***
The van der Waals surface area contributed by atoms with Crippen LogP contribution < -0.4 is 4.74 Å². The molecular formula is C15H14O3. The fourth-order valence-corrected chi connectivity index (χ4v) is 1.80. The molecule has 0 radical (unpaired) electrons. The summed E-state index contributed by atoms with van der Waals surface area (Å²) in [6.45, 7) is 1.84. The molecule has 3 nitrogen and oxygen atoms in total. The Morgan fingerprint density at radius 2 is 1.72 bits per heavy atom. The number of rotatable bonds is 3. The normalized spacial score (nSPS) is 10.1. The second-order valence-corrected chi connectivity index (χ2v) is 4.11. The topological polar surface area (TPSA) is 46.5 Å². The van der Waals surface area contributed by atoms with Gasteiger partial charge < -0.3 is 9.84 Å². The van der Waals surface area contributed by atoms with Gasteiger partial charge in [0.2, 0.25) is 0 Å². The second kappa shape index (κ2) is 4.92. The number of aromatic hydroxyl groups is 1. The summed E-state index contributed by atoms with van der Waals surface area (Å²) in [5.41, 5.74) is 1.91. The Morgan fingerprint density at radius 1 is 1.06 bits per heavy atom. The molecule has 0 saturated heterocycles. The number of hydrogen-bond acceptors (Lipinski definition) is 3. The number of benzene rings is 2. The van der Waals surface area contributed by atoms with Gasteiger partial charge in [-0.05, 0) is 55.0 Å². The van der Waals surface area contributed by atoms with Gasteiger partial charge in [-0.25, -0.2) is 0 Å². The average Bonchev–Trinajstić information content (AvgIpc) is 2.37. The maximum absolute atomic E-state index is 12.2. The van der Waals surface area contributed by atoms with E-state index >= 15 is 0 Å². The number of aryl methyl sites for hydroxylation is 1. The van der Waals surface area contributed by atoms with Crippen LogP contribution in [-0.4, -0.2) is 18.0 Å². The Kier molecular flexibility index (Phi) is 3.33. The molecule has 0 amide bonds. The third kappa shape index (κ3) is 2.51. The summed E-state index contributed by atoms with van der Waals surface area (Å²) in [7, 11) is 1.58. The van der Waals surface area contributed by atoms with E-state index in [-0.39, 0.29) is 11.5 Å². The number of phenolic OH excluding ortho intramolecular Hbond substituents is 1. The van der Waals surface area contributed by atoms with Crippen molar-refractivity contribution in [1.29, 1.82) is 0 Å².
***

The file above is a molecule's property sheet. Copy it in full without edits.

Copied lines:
The van der Waals surface area contributed by atoms with Crippen LogP contribution < -0.4 is 4.74 Å². The molecular formula is C15H14O3. The fourth-order valence-corrected chi connectivity index (χ4v) is 1.80. The molecule has 0 radical (unpaired) electrons. The summed E-state index contributed by atoms with van der Waals surface area (Å²) in [6.45, 7) is 1.84. The molecule has 3 nitrogen and oxygen atoms in total. The Morgan fingerprint density at radius 2 is 1.72 bits per heavy atom. The number of rotatable bonds is 3. The normalized spacial score (nSPS) is 10.1. The second-order valence-corrected chi connectivity index (χ2v) is 4.11. The topological polar surface area (TPSA) is 46.5 Å². The van der Waals surface area contributed by atoms with Gasteiger partial charge < -0.3 is 9.84 Å². The van der Waals surface area contributed by atoms with Gasteiger partial charge in [0.2, 0.25) is 0 Å². The second kappa shape index (κ2) is 4.92. The number of aromatic hydroxyl groups is 1. The summed E-state index contributed by atoms with van der Waals surface area (Å²) in [5.41, 5.74) is 1.91. The Morgan fingerprint density at radius 1 is 1.06 bits per heavy atom. The molecule has 0 saturated heterocycles. The number of hydrogen-bond acceptors (Lipinski definition) is 3. The number of benzene rings is 2. The van der Waals surface area contributed by atoms with Gasteiger partial charge in [-0.05, 0) is 55.0 Å². The van der Waals surface area contributed by atoms with Gasteiger partial charge in [-0.25, -0.2) is 0 Å². The average Bonchev–Trinajstić information content (AvgIpc) is 2.37. The maximum absolute atomic E-state index is 12.2. The van der Waals surface area contributed by atoms with E-state index >= 15 is 0 Å². The number of aryl methyl sites for hydroxylation is 1. The van der Waals surface area contributed by atoms with Crippen LogP contribution in [-0.4, -0.2) is 18.0 Å². The Kier molecular flexibility index (Phi) is 3.33. The molecule has 0 amide bonds. The third kappa shape index (κ3) is 2.51. The summed E-state index contributed by atoms with van der Waals surface area (Å²) in [7, 11) is 1.58. The van der Waals surface area contributed by atoms with E-state index in [-0.39, 0.29) is 11.5 Å². The number of phenolic OH excluding ortho intramolecular Hbond substituents is 1. The van der Waals surface area contributed by atoms with Crippen molar-refractivity contribution in [1.29, 1.82) is 0 Å².